What Little says she really wants is to require all five of the in-park APA Commissioners to be chosen by her pet group, the Adirondack Association of Towns and Villages, who is supported by a gaggle of attorneys, engineers, and development interests. NCPR’s Brian Mann asked the Senator: “Wouldn’t that kind of a measure basically preclude anyone with an environmentalist background being chosen?”
“Not necessarily,” Little responded. “I think that they understand that there is a balance and most likely would know that they would have to have some people on that list who were maybe active environmentalists.” She kind of mumbled that “maybe” so I don’t fault Brian Mann for not following-up with the question, “Maybe Yes or Maybe No?”
Anyone who looks at Betty Little’s record of opposing the APA and the concept of a Forest Preserve can see what she’s really after: a purge of those she labels “environmentalists” from all decision-making related to the Adirondacks. Pete Hornbeck, who employs five people in good-paying manufacturing jobs at Hornbeck Boats, has made a crucial error in Little’s mind, in that he has associated with the wrong people.
“I have here in my hand a list of two hundred and five [people] that were known . . . as being environmentalists and who nevertheless are still working and shaping the policy of the APA,” Little said.
Just kidding – that was a quote from Joseph McCarthy; just replace environmentalists with Communist Party, and APA with State Department.
McCarthy saw enemies everywhere, including really evil places like the National Lawyers Guild and the American Civil Liberties Union. Little has her own enemies list that includes not just local conservation organizations, but apparently their supporters and members as well.
For background, the APA Board includes five representatives of local interests from inside the Park, three representing the rest of the state, and the state’s Commissioner of the Department of Economic Development, the Secretary of State, and the Commissioner of Environmental Conservation (Pete Grannis). These last three appoint others to represent the interests of their agencies. Regional Director for DEC Region 5 Betsey Lowe (former Executive Director of Wild Center) is Grannis’s substitute on the board; Region 5 includes three-quarters of the Adirondack Park. Lowe recently joined local members in opposing a wilderness classification for Low’s Lake. Fred Monroe of the Local Government Review Board has a non-voting seat on the APA Board.
Six of the eleven voting members (plus Monroe) of the current APA Board are full-time residents of the Adirondack Park. Three members of the APA Board—Curt Stiles, Cecil Wray, and Dick Booth—previously served on the board of the Adirondack Council. How many APA Commissioners are members of a Chamber of Commerce is anyone’s guess. The status of their connections to the Communist Party are also unknown.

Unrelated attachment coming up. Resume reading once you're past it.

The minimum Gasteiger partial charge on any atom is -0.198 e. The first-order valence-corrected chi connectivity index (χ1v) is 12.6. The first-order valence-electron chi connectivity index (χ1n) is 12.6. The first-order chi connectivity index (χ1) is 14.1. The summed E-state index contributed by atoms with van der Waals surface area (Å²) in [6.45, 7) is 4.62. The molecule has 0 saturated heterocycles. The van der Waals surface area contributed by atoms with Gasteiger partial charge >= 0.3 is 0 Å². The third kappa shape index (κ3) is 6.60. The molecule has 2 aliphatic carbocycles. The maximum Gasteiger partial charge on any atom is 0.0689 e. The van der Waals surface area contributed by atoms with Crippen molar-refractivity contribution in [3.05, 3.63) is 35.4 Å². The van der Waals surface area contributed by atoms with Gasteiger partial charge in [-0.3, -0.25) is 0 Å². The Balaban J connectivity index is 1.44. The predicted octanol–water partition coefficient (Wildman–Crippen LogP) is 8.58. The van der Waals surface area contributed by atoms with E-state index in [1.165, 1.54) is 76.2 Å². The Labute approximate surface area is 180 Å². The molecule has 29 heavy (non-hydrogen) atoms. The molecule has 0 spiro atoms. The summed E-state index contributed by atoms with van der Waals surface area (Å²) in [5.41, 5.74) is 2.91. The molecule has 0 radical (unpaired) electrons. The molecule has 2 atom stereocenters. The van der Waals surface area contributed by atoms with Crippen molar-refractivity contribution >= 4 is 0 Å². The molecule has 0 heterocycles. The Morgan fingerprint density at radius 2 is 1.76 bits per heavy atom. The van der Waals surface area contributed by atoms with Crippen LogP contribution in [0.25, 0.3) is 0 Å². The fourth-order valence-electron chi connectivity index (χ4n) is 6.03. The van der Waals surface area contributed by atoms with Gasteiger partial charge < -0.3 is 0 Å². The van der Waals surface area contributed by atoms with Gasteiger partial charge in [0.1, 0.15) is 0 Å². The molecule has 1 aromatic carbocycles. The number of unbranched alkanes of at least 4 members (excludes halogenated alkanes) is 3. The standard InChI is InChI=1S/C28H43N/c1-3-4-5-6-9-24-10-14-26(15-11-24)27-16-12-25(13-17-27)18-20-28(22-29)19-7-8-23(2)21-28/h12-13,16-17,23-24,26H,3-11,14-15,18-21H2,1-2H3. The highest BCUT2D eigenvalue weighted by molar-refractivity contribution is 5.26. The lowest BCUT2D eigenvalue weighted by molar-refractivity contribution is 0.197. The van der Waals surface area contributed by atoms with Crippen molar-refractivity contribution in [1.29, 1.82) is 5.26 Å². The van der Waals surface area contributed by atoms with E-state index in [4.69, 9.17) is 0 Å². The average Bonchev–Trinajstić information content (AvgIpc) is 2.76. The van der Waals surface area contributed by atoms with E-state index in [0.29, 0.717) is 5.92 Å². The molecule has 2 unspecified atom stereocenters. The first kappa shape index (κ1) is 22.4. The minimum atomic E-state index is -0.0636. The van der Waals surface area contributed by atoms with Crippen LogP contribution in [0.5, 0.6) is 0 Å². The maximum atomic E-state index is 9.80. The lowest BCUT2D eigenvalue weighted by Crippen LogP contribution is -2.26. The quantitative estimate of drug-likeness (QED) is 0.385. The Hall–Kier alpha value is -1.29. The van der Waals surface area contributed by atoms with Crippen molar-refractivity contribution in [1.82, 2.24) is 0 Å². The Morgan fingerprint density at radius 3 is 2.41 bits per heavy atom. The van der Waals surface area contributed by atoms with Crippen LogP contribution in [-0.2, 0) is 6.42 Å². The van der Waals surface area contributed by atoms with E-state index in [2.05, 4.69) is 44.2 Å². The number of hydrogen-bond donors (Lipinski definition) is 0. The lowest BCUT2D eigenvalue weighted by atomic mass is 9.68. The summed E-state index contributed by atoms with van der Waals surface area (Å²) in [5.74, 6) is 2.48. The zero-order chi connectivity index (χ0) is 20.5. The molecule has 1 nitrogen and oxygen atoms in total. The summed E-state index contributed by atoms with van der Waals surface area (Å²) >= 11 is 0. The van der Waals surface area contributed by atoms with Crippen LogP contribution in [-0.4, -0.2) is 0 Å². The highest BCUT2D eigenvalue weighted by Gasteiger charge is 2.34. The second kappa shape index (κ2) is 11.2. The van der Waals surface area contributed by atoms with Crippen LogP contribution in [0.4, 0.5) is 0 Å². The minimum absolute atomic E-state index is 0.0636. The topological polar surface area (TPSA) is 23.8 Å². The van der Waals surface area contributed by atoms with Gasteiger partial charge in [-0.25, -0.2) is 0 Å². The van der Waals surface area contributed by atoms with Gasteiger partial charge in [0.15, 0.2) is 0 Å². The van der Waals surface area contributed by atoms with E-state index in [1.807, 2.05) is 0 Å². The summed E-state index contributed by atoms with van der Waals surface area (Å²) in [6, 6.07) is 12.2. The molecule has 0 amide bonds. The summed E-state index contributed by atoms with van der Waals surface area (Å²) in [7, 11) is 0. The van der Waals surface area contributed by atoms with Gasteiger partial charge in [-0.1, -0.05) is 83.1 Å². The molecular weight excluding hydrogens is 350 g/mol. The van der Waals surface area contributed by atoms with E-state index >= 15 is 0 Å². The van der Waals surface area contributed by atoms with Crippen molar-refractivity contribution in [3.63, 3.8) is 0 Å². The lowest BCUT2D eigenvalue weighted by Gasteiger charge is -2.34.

Hornbeck’s appointment will need to pass the Senate Finance Committee before a full Senate vote.
Photo: Peter Hornbeck from the Hornbeck Boats website.
The NYS Senate granted unanimous approval (58-0) today to two bills designed to help three small communities qualify for economic development and community enhancement projects through money available from the NYS Department of State and provided through the federal Coastal Resources program. If signed by Governor Paterson, the bills would grant inland waterway status to Lake Placid, Mirror Lake and the Little River in the Town of Franklin. According to the Adirondack Council’s John Sheehan, “these programs encourage comprehensive planning and sustainable economic development, especially projects that also help to protect water quality and other natural resources. Businesses and residents will be eligible for state and federal matching funds for business development and community beautification/revitalization programs.” » Continue Reading.
“How are things in Albany? They’ve probably never been worse,” Betty Little said at an early morning breakfast in Saranac Lake Friday.
Making no attempt to mask her frustration with the Democrats’ ineffectual five-month-long reign over the New York State Senate, the Republican who represents much of the North Country was pessimistic as she gave an audience of Saranac Lake’s political, health-care, education and economic-development leaders her take on the situation in state government. She did not allude to any plans for a Senate takeover, but the candor of her remarks made Monday’s news of Republican blowback in the Capitol a bit less of a surprise. Little was joined by Republican assemblywomen Janet Duprey and Teresa Sayward. All three represent Saranac Lake, which straddles two assembly districts.
The impending closure of Camp Gabriels minimum-security prison is draining a hundred jobs from the area. The inmates are moved out, and only a dozen or so guards and administrative staff remain on duty to shutter the place by July 1. The village got little encouragement on a reuse strategy for the facility.